Here are two real world examples, both of which I experienced directly. They illustrate how some managers learn to thrive on failure and where too much project success actually causes them problems.
He was a great problem solver. If there was a problem he would jump in and go after it full force. He was known to show up and take over meetings with a list of actions folks needed to take. He “saved” the organization on numerous occasions. He was a great guy both as a worker and as a person. We had full confidence that things were well in hand, as good as anyone could do it, when he was on top of it. He loved what he did.
I messed him up. Big time. You see, I took the Information Technology (IT) department and got them out of jumping from crisis to crisis. That is not quite right. I got them to take charge and proactively run things rather than working from crisis to crisis. Instead of constant crisis, we now had an IT plan agreed on by all our customers. We had an approved budget that covered five years. We had a process, driven by the IT plan embedded in a database, that was spitting out the incremental actions required on a day to day basis. It was humming along nicely. We just somehow forgot to inform “Fire Fighter.”
We were in a meeting with our stakeholders to apprise them on our progress and to get their feedback. Suddenly, no kidding, Fire Fighter breaks into the room and breathlessly outlines a major security problem with our classified network upgrade. He had already contacted our higher headquarters to alert them that action was going to be needed. He had just gotten off the phone with the budget folks and found some incremental funds to cover the shortfall. He had contacted the organization who had the specialized and rare security hardware and gotten them to allocate some emergency spares to meet our need. Everyone around the room tuned in to the emergency and were ready to do their part. They had done this many times before.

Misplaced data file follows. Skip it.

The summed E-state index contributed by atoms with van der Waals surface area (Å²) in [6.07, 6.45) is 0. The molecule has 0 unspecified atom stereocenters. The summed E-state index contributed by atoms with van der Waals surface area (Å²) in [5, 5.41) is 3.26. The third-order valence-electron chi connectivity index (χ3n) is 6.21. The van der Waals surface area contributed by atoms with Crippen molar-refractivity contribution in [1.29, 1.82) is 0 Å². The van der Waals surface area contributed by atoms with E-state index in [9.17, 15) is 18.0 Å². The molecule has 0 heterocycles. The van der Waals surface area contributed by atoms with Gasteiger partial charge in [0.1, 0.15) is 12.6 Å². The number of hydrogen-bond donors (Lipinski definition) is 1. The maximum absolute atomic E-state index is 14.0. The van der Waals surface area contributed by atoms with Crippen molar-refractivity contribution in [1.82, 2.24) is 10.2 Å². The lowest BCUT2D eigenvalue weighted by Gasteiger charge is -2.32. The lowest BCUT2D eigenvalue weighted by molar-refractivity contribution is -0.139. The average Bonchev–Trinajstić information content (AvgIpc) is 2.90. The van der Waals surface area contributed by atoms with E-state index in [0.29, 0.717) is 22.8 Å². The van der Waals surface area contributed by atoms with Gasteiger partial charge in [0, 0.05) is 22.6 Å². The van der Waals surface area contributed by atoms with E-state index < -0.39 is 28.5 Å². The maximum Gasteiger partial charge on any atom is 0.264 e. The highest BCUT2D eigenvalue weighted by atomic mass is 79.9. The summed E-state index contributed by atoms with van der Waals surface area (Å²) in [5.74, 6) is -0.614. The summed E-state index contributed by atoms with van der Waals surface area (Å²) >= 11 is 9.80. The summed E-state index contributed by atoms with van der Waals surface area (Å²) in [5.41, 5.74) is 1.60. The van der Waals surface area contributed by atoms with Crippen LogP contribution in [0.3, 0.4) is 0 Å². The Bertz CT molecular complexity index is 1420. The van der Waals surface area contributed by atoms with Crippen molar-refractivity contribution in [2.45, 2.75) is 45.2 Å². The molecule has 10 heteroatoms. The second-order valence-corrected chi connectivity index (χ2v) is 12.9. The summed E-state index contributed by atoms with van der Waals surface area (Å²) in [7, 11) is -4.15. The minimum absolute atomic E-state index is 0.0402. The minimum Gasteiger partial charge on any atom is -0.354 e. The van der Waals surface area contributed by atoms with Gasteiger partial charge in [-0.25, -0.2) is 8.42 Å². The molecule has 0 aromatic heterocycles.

The problem was, there was no emergency. We had already planned for the equipment and budgeted for it. It was already on order and would arrive on time (because we ordered it on time). This we outlined to the group. Fire Fighter just kind of deflated. Everyone around the table relaxed.
Outside the meeting, Fire Fighter came up to me looking a bit sheepish. After a moment he said very simply: “I don’t know how to help when things are planned like this. What do I do?” Now, he was not an IT guy. He was our organization’s Security Chief. He just did a lot more than security. I told him the rest of the organization had plenty of challenges that will continue to need his special attention. He also agreed, in the future, to first give me a call before declaring an IT emergency.
Fire Fighter thrived on the emergency. The organization had rewarded and regularly promoted him for his efforts. He needed emergencies.